Methods: We evaluated the performance of a MALDI- TOF MS system (Bruker Daltonics, Leipzig, Germany) on consecutive aerobic isolates collected from January to February of 2011 which were identified using conventional methods (biochemical testing and commercial identification kits). Either directly smearing onto the target plate or protein extraction methods were additionally used if no reliable or discordant results were obtained.

Results: Among 523 isolates tested, 506 (97%) isolates had valid scores (≥2.0), 11 (2%) isolates gave intermediate scores (1.7≤ score <2.0), and 6 (1%) isolates yielded no reliable identification (score <1.7). Of the 506 valid results (score ≥2.0) by MALDI-TOF MS, the identification matched at the species level in 486 (96%) isloates, matched at the genus level in 17 (3%) isloates, and was discordant at the genus and species levels in 3 (1%) isloates.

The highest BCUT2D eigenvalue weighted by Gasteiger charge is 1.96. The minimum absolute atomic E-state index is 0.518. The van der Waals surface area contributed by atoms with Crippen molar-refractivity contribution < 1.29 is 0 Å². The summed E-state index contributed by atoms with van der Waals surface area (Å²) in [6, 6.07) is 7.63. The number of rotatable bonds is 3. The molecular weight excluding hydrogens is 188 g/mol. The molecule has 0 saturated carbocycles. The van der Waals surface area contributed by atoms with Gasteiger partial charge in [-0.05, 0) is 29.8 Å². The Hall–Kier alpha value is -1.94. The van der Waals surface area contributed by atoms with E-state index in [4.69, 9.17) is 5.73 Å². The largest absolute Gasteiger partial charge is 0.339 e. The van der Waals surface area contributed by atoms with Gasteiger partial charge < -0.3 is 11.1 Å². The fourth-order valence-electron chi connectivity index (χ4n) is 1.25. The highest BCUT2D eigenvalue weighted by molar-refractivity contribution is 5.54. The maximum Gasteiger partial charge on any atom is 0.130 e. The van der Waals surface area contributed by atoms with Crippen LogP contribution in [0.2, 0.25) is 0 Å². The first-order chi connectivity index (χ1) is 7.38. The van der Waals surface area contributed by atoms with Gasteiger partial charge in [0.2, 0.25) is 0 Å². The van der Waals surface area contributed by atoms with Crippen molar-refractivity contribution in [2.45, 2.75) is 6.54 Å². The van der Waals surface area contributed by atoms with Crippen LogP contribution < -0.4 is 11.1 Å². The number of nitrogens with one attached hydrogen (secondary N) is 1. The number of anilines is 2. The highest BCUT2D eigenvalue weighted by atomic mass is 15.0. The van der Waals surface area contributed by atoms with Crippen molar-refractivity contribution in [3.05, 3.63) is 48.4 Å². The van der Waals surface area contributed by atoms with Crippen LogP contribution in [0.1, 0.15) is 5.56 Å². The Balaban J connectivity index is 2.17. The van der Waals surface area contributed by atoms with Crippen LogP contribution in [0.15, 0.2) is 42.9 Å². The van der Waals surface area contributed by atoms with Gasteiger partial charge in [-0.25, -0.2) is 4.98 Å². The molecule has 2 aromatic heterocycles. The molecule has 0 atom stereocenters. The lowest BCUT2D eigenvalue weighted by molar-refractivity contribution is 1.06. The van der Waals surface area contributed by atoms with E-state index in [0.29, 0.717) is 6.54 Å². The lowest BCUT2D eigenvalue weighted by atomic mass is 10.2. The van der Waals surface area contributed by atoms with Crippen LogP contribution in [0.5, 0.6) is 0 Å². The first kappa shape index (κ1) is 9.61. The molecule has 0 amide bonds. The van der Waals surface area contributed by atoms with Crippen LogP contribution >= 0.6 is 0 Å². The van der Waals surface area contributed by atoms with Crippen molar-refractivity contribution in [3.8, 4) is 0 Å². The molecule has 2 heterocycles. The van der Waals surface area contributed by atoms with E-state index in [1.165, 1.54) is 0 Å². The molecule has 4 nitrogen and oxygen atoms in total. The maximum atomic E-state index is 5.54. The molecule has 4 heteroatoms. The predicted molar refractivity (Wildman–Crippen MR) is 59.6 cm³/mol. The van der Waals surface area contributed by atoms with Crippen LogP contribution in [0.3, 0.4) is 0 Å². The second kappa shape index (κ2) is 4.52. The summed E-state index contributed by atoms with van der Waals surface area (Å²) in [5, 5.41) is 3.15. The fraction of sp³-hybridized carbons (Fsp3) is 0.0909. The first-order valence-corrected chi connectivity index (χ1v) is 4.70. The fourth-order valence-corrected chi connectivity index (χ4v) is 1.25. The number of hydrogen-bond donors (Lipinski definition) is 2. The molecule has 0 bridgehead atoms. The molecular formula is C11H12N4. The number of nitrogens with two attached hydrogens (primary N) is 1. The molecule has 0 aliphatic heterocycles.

Conclusion: The overall matching rate at the species level of MALDI-TOF MS was very high. When MALDI-TOF MS did not yield reliable results by direct smear, additional direct smears or protein extraction methods could be used to obtain better results. Our results showed that MALDI-TOF MS is a very useful method for the identification of aerobic bacteria isolated in clinical microbiology laboratories.

[in Korean]

Case report

Number of Blood Cultures per 1,000 Patient Days at University-Affiliated Hospitals in Korea

Eui Chong Kim, Jeong Hwan Shin, Sunjoo Kim, Nam Yong Lee, Ji-Hyun Cho, Sun Hoe Koo, Nam Hee Ryoo, Sae Ick Joo